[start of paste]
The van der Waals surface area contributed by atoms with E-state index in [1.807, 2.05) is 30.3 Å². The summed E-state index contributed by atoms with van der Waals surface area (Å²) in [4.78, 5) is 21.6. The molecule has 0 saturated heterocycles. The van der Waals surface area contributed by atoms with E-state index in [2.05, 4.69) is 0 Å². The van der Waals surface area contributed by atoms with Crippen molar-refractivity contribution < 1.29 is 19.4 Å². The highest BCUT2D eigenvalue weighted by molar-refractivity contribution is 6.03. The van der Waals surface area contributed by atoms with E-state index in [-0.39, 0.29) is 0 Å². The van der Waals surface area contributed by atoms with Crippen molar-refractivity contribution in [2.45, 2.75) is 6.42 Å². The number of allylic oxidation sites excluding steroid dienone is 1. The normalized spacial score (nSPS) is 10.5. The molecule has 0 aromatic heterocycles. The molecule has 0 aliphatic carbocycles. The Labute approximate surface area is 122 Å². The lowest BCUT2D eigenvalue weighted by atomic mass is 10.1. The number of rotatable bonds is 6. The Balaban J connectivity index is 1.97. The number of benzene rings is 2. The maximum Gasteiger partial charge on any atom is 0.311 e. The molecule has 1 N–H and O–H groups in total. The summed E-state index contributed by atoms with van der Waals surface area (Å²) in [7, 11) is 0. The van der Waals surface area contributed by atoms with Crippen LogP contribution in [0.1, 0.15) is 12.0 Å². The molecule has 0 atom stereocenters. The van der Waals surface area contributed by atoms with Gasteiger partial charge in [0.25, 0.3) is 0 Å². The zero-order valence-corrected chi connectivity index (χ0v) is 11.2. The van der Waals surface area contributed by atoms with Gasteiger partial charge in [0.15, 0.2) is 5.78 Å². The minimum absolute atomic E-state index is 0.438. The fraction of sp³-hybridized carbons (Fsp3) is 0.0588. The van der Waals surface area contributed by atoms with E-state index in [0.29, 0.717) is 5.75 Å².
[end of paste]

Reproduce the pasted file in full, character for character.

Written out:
The van der Waals surface area contributed by atoms with E-state index in [1.807, 2.05) is 30.3 Å². The summed E-state index contributed by atoms with van der Waals surface area (Å²) in [4.78, 5) is 21.6. The molecule has 0 saturated heterocycles. The van der Waals surface area contributed by atoms with E-state index in [2.05, 4.69) is 0 Å². The van der Waals surface area contributed by atoms with Crippen molar-refractivity contribution < 1.29 is 19.4 Å². The highest BCUT2D eigenvalue weighted by molar-refractivity contribution is 6.03. The van der Waals surface area contributed by atoms with E-state index in [-0.39, 0.29) is 0 Å². The van der Waals surface area contributed by atoms with Crippen molar-refractivity contribution in [2.45, 2.75) is 6.42 Å². The number of allylic oxidation sites excluding steroid dienone is 1. The normalized spacial score (nSPS) is 10.5. The molecule has 0 aromatic heterocycles. The molecule has 0 aliphatic carbocycles. The Labute approximate surface area is 122 Å². The lowest BCUT2D eigenvalue weighted by atomic mass is 10.1. The number of rotatable bonds is 6. The Balaban J connectivity index is 1.97. The number of benzene rings is 2. The maximum Gasteiger partial charge on any atom is 0.311 e. The molecule has 1 N–H and O–H groups in total. The summed E-state index contributed by atoms with van der Waals surface area (Å²) in [7, 11) is 0. The van der Waals surface area contributed by atoms with Crippen LogP contribution in [0.1, 0.15) is 12.0 Å². The molecule has 0 atom stereocenters. The van der Waals surface area contributed by atoms with Gasteiger partial charge in [0.25, 0.3) is 0 Å². The zero-order valence-corrected chi connectivity index (χ0v) is 11.2. The van der Waals surface area contributed by atoms with Gasteiger partial charge in [0.15, 0.2) is 5.78 Å². The minimum absolute atomic E-state index is 0.438. The fraction of sp³-hybridized carbons (Fsp3) is 0.0588. The van der Waals surface area contributed by atoms with E-state index in [0.29, 0.717) is 5.75 Å².